Teaching your kids how to budget can be as simple as sitting down with a pen and paper, folding the paper in half and labelling one side “income” and the other side “expenses.” Ask them how much they bring in each month from allowance or their first job and have them write it down on the income side. 

For expenses, how much do they spend when they go out with their friends, or how much do they want to spend on a toy or social activity — have them write it down under expenses. Then subtract income from expenses (income – expenses). Do they have enough to cover all of their expenses? If not, then you can have a conversation about how to make more money or how to cut expenses. If they have a surplus of money then you can discuss saving and investing. Knowing how to balance a budget is a basic financial skill that will serve them well now and in the future. 

Teaching Kids About Investing Their Money

Investing is one of those financial concepts that many parents shy away from because they don’t fully understand it. But, it doesn’t have to be complicated. If you are nervous about talking to your kids about investing, use this as an opportunity for you to improve your financial literacy. There are plenty of free websites, podcasts, and library books on the topic of investing that you can use to expand your knowledge. 

The concept of investing is an important one because it helps to provide financial security for the future. If you were to just take all your savings and stuff them under your mattress (or in your bank account) for the next 20 or 30 years, the purchasing power of your money would depreciate. To combat the effects of inflation and actually grow your money, investing is essential.

There are plenty of age-appropriate lessons you can use to teach your kids about investing. With school-aged children, you can talk about the difference between risk and reward. When you invest in the stock market, there is risk involved but there is also the potential for reward. With older children in middle school and high school, get them involved with your investments. Show them what you invest in and how the value of your investments has changed over time. You can even consider opening a brokerage account for your child and helping them learn to invest. Let them pick and purchase a few stocks with their own money and track their investments over time. This can be a very engaging and educational experience. Make it your job to be there for guidance and to answer all of their questions.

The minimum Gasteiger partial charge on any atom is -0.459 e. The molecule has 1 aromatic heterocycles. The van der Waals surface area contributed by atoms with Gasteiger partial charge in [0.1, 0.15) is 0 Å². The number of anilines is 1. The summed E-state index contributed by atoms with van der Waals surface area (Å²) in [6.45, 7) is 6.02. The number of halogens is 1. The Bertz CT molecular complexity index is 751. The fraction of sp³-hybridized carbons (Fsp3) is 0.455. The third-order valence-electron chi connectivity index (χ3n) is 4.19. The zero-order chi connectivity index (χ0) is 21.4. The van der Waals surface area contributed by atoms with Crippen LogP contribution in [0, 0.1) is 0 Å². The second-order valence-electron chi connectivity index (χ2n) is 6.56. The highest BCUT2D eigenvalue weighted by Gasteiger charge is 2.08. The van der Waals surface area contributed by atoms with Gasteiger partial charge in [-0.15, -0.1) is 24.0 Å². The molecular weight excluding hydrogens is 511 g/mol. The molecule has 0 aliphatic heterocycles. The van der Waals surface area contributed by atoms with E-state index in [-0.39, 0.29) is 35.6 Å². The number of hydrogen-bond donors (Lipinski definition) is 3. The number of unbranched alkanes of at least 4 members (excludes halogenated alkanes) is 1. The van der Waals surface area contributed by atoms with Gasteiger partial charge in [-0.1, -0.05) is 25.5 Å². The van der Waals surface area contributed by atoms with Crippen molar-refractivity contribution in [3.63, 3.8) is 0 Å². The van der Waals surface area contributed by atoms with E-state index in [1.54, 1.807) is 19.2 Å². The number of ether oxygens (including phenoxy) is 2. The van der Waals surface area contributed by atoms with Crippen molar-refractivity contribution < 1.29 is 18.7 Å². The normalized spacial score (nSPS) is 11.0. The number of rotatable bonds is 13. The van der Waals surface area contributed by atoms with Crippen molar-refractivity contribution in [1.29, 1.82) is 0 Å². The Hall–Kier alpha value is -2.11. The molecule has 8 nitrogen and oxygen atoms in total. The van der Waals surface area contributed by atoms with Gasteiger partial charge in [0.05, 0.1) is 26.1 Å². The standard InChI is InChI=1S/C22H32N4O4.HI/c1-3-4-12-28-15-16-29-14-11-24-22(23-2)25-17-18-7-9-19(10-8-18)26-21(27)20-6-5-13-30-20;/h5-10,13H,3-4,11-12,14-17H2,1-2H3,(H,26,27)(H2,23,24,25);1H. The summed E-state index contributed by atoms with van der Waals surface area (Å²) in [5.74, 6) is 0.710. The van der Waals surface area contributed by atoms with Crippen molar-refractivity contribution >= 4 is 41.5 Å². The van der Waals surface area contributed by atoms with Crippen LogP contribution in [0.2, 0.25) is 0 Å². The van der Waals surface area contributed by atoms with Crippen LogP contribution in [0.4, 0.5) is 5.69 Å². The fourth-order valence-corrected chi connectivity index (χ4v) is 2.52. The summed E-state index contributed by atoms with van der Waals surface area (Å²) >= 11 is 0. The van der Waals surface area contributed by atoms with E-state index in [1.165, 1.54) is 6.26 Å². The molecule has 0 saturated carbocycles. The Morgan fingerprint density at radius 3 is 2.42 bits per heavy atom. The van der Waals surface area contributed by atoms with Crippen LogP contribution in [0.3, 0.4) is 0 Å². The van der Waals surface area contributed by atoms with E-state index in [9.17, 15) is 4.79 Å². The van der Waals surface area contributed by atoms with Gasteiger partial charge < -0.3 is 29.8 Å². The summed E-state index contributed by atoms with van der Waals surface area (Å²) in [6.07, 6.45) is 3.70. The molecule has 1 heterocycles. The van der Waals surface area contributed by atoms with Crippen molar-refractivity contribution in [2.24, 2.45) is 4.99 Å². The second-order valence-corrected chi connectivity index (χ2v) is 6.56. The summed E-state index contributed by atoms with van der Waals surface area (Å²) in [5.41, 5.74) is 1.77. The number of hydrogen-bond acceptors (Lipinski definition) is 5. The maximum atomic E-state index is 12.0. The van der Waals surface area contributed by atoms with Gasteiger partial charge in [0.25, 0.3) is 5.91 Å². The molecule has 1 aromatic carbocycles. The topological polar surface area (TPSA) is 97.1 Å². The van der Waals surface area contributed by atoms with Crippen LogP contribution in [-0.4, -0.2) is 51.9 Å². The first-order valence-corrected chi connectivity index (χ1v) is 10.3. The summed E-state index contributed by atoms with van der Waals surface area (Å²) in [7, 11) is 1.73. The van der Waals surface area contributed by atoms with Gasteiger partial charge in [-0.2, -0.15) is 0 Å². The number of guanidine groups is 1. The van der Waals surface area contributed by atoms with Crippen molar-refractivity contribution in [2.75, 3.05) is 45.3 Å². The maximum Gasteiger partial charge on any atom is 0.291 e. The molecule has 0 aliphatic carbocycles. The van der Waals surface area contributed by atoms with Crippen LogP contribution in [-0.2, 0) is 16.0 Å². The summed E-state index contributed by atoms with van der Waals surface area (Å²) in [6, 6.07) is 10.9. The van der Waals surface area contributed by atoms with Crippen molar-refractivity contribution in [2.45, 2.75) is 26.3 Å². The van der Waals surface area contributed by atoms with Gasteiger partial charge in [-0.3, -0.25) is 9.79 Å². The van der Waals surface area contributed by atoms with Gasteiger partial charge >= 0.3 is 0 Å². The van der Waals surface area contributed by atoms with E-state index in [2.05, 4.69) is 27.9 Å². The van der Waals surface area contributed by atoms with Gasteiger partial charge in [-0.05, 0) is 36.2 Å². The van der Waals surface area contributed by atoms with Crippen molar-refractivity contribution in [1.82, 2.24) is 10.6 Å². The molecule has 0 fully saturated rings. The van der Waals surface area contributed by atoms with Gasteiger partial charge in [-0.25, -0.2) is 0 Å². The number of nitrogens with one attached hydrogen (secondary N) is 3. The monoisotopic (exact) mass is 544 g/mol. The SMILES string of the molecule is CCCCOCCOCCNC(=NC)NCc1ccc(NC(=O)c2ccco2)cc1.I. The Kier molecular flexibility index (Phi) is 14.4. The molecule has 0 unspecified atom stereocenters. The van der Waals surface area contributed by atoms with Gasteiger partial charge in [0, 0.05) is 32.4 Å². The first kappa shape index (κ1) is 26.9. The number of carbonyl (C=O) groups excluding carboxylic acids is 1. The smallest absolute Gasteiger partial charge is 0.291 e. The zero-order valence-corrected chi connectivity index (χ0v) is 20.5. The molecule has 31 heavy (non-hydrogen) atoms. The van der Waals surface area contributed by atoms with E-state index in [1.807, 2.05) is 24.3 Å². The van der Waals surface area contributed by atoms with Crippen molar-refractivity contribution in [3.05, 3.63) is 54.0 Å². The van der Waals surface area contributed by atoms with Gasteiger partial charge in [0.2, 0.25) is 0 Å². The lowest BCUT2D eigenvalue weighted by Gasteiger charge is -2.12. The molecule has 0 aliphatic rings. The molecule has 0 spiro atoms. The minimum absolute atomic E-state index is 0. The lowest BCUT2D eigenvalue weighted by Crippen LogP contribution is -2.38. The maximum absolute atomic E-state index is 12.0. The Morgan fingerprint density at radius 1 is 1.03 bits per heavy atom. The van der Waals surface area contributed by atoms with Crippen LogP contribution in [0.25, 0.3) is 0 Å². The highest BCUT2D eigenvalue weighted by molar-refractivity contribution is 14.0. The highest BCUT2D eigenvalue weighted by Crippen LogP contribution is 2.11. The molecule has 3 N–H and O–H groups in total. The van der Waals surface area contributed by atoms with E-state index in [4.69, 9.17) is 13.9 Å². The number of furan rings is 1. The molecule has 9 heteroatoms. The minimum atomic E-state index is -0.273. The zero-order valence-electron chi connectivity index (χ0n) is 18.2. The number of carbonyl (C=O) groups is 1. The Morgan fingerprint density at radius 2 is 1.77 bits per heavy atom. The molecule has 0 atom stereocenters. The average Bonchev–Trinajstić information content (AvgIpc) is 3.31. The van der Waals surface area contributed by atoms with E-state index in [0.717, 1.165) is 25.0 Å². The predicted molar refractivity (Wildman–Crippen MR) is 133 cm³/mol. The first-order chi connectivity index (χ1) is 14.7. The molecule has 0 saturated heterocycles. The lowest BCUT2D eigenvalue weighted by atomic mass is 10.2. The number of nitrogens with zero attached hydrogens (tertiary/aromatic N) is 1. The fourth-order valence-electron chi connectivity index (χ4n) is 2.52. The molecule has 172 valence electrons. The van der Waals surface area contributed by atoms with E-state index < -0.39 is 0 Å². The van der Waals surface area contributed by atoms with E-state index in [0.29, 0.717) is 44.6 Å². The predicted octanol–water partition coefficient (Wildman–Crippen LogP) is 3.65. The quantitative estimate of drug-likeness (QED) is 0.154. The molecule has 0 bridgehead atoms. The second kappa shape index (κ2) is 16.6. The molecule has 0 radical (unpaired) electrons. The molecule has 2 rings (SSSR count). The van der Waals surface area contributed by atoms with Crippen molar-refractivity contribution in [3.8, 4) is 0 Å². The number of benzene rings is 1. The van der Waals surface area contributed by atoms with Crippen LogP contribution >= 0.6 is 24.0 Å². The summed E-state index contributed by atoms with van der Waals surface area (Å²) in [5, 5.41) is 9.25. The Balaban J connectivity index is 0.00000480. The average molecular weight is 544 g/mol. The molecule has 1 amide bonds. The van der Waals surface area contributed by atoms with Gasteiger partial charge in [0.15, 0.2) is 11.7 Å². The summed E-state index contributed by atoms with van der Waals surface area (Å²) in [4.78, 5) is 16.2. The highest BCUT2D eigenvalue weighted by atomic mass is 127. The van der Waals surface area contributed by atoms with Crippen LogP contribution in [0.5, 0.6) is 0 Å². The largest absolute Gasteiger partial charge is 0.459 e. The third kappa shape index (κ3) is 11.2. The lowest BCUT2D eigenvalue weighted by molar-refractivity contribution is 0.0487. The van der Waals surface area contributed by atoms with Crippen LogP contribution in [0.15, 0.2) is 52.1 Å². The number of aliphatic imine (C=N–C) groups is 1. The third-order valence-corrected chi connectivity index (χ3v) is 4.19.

Teaching Kids About Financial Planning for the Future 

We aren’t born knowing how to create a budget, open a bank account, or invest. Yet these are skills that every person needs to know to properly manage their money. Any lessons you can teach your kids about money will help them have a brighter financial future. Whether it’s sitting down and having regular open conversations about money, playing money-based games with your kids, or providing the necessary learning tools they need to develop their financial literacy, giving your kids a financial foundation is truly one of the most useful gifts you can give as a parent. 

— By Jessica Martel